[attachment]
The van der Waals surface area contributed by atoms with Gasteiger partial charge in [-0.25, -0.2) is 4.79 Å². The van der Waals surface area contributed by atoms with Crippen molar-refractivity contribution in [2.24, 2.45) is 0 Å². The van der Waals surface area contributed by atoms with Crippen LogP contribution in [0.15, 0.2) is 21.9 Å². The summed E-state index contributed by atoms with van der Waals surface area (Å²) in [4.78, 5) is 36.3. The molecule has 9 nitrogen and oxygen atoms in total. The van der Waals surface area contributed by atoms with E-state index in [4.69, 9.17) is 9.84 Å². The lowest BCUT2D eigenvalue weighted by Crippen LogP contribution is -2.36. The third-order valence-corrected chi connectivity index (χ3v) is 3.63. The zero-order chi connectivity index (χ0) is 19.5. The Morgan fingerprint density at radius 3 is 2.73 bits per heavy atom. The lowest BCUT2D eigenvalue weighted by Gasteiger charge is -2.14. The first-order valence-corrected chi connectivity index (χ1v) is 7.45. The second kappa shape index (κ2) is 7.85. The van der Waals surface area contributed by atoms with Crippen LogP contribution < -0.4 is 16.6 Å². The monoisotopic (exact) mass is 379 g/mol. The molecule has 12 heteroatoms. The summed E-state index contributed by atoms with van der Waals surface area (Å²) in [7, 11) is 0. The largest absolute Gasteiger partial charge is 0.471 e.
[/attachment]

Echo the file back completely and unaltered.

The van der Waals surface area contributed by atoms with Gasteiger partial charge in [-0.25, -0.2) is 4.79 Å². The van der Waals surface area contributed by atoms with Crippen molar-refractivity contribution in [2.24, 2.45) is 0 Å². The van der Waals surface area contributed by atoms with Crippen LogP contribution in [0.15, 0.2) is 21.9 Å². The summed E-state index contributed by atoms with van der Waals surface area (Å²) in [4.78, 5) is 36.3. The molecule has 9 nitrogen and oxygen atoms in total. The van der Waals surface area contributed by atoms with E-state index in [4.69, 9.17) is 9.84 Å². The lowest BCUT2D eigenvalue weighted by Crippen LogP contribution is -2.36. The third-order valence-corrected chi connectivity index (χ3v) is 3.63. The zero-order chi connectivity index (χ0) is 19.5. The Morgan fingerprint density at radius 3 is 2.73 bits per heavy atom. The lowest BCUT2D eigenvalue weighted by Gasteiger charge is -2.14. The first-order valence-corrected chi connectivity index (χ1v) is 7.45. The second kappa shape index (κ2) is 7.85. The van der Waals surface area contributed by atoms with Crippen LogP contribution < -0.4 is 16.6 Å². The monoisotopic (exact) mass is 379 g/mol. The molecule has 12 heteroatoms. The summed E-state index contributed by atoms with van der Waals surface area (Å²) in [7, 11) is 0. The largest absolute Gasteiger partial charge is 0.471 e.